The discussion about crime and security in society and in particular about the role of punishment in reducing crime depends on different variables. Of prime importance in this context is, for instance, the “penal mentality” in a society, which is influenced by such factors as media reporting, the level of education, a functional welfare system for people in need or the confidence of citizens in their government and justice system. International changes of living conditions can impact on the feelings of security and the level of fear of crime, for instance if these changes lead to high immigration- or refugee rates. This can cause a higher punitiveness especially if people are not informed and included in decision processes.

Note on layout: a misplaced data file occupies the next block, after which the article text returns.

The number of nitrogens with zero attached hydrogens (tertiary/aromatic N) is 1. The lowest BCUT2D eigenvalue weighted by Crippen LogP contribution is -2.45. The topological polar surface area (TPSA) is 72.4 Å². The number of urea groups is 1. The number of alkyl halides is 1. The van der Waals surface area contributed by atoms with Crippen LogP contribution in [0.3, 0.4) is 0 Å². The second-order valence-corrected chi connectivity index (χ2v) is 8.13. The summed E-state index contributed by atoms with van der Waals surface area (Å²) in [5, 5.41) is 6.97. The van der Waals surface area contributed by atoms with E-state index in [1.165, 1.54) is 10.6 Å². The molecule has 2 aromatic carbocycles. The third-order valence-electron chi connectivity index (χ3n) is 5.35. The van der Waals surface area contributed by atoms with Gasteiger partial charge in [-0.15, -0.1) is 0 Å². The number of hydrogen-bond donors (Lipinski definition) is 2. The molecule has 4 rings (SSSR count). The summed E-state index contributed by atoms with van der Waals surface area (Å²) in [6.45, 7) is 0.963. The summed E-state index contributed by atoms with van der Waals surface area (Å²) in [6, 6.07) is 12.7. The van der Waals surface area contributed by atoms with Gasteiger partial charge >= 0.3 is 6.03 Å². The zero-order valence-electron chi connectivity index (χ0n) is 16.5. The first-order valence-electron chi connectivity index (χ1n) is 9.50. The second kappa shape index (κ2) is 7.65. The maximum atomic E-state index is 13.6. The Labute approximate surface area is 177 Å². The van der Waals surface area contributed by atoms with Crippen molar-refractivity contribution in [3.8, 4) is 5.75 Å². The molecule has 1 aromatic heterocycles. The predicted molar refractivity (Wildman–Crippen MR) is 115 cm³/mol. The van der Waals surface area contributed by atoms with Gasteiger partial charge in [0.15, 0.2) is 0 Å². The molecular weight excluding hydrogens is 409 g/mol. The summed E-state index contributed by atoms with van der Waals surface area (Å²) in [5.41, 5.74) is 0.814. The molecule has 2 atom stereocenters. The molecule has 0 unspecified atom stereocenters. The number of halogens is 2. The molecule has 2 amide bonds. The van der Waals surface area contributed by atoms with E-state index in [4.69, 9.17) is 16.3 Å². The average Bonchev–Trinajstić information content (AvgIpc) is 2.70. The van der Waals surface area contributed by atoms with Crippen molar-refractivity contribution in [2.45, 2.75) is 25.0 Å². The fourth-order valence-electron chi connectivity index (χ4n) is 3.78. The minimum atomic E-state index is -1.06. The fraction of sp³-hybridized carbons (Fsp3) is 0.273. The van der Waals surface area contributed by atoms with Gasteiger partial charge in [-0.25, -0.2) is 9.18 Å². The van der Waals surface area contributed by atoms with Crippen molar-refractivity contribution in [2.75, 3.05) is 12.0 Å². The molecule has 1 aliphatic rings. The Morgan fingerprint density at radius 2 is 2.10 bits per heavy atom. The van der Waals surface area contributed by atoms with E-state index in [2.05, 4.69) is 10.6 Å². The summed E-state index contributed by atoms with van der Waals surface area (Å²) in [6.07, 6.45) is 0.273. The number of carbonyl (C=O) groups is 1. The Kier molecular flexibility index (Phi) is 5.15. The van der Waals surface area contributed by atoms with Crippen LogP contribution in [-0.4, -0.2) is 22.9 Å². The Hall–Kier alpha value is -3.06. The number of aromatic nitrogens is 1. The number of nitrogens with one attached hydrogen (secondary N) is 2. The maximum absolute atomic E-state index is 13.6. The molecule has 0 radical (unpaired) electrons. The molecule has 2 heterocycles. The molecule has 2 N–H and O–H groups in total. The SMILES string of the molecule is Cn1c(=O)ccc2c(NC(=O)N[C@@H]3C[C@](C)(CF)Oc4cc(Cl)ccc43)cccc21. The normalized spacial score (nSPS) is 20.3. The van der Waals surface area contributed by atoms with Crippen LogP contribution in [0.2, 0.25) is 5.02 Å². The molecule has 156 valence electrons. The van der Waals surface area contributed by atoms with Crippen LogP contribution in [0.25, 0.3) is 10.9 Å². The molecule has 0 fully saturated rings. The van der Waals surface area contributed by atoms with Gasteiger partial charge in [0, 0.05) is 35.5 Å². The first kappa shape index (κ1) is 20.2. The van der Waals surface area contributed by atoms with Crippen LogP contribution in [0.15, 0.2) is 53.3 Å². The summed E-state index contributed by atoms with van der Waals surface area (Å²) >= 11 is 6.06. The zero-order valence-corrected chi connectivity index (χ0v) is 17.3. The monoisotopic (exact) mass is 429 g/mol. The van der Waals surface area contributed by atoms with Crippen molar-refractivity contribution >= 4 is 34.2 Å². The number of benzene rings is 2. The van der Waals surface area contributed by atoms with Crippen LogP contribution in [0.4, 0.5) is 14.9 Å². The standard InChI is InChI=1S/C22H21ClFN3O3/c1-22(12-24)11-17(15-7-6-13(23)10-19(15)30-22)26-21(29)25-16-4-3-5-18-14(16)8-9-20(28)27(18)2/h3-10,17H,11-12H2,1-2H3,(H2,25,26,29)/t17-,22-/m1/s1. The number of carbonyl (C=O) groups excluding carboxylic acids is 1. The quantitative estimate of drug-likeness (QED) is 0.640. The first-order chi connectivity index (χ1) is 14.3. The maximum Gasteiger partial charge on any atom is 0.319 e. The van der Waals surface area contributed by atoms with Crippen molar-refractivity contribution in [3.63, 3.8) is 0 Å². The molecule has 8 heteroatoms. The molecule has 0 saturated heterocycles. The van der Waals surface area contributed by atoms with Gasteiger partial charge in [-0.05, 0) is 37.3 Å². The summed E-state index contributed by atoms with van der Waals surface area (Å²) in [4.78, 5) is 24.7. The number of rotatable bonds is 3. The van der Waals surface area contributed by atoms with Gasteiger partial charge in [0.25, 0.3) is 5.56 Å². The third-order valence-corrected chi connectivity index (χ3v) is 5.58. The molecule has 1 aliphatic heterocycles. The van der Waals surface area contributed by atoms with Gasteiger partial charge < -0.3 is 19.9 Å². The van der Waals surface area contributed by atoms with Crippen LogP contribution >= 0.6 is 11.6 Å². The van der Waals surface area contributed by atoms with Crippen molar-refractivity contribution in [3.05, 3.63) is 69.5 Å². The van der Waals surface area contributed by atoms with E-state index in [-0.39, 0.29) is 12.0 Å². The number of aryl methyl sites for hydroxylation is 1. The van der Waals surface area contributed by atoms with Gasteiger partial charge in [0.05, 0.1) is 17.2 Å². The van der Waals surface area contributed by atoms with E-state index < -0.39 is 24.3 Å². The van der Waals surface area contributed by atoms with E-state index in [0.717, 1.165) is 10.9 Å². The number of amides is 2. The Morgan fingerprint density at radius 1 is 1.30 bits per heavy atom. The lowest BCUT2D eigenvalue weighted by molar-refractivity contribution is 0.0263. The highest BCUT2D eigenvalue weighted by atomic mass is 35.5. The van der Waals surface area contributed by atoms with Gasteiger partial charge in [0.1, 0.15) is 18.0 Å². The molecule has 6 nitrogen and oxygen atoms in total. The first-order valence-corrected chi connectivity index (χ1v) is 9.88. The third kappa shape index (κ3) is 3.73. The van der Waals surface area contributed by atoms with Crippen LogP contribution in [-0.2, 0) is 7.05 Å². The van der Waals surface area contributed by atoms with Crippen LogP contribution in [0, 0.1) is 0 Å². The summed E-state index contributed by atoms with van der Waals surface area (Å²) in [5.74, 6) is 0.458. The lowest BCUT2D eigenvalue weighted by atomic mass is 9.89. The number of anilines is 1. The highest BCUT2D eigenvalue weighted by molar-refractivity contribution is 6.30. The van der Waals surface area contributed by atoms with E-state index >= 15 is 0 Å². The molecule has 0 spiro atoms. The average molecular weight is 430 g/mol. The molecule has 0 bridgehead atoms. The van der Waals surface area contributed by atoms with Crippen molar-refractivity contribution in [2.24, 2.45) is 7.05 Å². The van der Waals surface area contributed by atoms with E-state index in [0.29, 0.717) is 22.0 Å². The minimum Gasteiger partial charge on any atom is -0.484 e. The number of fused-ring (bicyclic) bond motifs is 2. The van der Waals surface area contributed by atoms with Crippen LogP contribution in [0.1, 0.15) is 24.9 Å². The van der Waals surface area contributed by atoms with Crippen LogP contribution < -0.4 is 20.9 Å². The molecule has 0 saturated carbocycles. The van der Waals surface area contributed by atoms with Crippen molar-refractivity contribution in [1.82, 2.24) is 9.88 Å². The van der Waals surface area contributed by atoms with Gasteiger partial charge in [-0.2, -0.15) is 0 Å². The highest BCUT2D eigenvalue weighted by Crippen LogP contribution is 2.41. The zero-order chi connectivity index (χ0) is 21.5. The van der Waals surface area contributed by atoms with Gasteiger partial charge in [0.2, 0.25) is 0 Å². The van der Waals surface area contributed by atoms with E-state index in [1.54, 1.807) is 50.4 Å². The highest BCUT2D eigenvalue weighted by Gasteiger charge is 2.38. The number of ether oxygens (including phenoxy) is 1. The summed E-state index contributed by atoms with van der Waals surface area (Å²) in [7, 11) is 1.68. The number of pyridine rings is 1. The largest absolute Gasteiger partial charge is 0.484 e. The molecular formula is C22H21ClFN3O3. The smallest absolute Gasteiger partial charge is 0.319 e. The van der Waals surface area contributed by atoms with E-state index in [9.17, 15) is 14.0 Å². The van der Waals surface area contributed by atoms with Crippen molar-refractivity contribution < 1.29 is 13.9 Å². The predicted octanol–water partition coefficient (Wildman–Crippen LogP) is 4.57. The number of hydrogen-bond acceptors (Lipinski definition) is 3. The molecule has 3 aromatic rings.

This volume brings together articles from very different countries about their handling of the “crime problem”. Iran for example is a country about which we have little information, with a different criminal justice system and a religious background that is different from most European states. The death penalty, for instance, is still in frequent use and the victim’s family has a central role in the prosecution and imposition of punishment. Indian criminologists discuss the lower crime and recidivism rates in this country compared to the United States and Japan. Criminologists from Hungary, a former Soviet state, present data about people’s feelings and attitudes towards crime and punishment and how these have been transformed over time by political change. A chapter about alternatives to harsh punishment concentrates on mediation and Restorative Justice and evaluates their effectiveness compared to traditional criminal sanctions. Criminologists and criminal lawyers from different countries present data about the greater leniency of criminal courts in comparison to the public, the attitudes to the death penalty among students and the effects of youth custody on the crime rate.